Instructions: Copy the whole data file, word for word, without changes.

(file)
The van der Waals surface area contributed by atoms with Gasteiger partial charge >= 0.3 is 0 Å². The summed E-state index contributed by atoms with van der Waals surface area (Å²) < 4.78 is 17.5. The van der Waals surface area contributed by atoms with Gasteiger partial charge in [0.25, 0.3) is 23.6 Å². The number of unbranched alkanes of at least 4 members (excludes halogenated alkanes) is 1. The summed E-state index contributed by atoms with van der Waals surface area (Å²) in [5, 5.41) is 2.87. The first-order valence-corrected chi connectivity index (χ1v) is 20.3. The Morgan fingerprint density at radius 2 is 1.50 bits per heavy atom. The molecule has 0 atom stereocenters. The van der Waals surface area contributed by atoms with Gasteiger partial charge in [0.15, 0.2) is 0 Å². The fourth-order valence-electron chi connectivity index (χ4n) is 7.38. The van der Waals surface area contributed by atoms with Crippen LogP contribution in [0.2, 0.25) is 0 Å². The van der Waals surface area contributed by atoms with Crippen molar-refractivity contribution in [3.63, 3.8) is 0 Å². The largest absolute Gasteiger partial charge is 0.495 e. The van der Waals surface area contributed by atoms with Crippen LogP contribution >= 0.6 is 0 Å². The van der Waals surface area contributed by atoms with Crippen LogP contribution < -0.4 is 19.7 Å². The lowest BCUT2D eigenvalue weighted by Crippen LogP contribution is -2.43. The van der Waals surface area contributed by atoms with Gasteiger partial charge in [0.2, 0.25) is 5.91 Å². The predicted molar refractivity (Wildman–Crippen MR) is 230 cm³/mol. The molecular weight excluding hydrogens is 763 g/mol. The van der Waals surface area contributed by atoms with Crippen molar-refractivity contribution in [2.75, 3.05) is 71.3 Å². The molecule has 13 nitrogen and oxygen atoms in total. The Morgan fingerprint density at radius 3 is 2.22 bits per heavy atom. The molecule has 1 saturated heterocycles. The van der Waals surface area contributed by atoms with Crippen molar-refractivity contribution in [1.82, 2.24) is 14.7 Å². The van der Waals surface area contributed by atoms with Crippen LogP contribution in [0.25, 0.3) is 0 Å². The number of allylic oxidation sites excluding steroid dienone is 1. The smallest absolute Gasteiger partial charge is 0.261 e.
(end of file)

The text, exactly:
The van der Waals surface area contributed by atoms with Gasteiger partial charge >= 0.3 is 0 Å². The summed E-state index contributed by atoms with van der Waals surface area (Å²) < 4.78 is 17.5. The van der Waals surface area contributed by atoms with Gasteiger partial charge in [0.25, 0.3) is 23.6 Å². The number of unbranched alkanes of at least 4 members (excludes halogenated alkanes) is 1. The summed E-state index contributed by atoms with van der Waals surface area (Å²) in [5, 5.41) is 2.87. The first-order valence-corrected chi connectivity index (χ1v) is 20.3. The Morgan fingerprint density at radius 2 is 1.50 bits per heavy atom. The molecule has 0 atom stereocenters. The van der Waals surface area contributed by atoms with Gasteiger partial charge in [0.15, 0.2) is 0 Å². The fourth-order valence-electron chi connectivity index (χ4n) is 7.38. The van der Waals surface area contributed by atoms with Crippen LogP contribution in [0.2, 0.25) is 0 Å². The van der Waals surface area contributed by atoms with Crippen molar-refractivity contribution in [3.63, 3.8) is 0 Å². The largest absolute Gasteiger partial charge is 0.495 e. The van der Waals surface area contributed by atoms with Crippen LogP contribution >= 0.6 is 0 Å². The van der Waals surface area contributed by atoms with Crippen LogP contribution < -0.4 is 19.7 Å². The lowest BCUT2D eigenvalue weighted by Crippen LogP contribution is -2.43. The van der Waals surface area contributed by atoms with Gasteiger partial charge in [0.2, 0.25) is 5.91 Å². The predicted molar refractivity (Wildman–Crippen MR) is 230 cm³/mol. The molecular weight excluding hydrogens is 763 g/mol. The van der Waals surface area contributed by atoms with Crippen molar-refractivity contribution in [2.75, 3.05) is 71.3 Å². The molecule has 13 nitrogen and oxygen atoms in total. The Morgan fingerprint density at radius 3 is 2.22 bits per heavy atom. The molecule has 1 saturated heterocycles. The van der Waals surface area contributed by atoms with Crippen molar-refractivity contribution in [1.82, 2.24) is 14.7 Å². The van der Waals surface area contributed by atoms with Crippen LogP contribution in [0.25, 0.3) is 0 Å². The number of allylic oxidation sites excluding steroid dienone is 1. The smallest absolute Gasteiger partial charge is 0.261 e.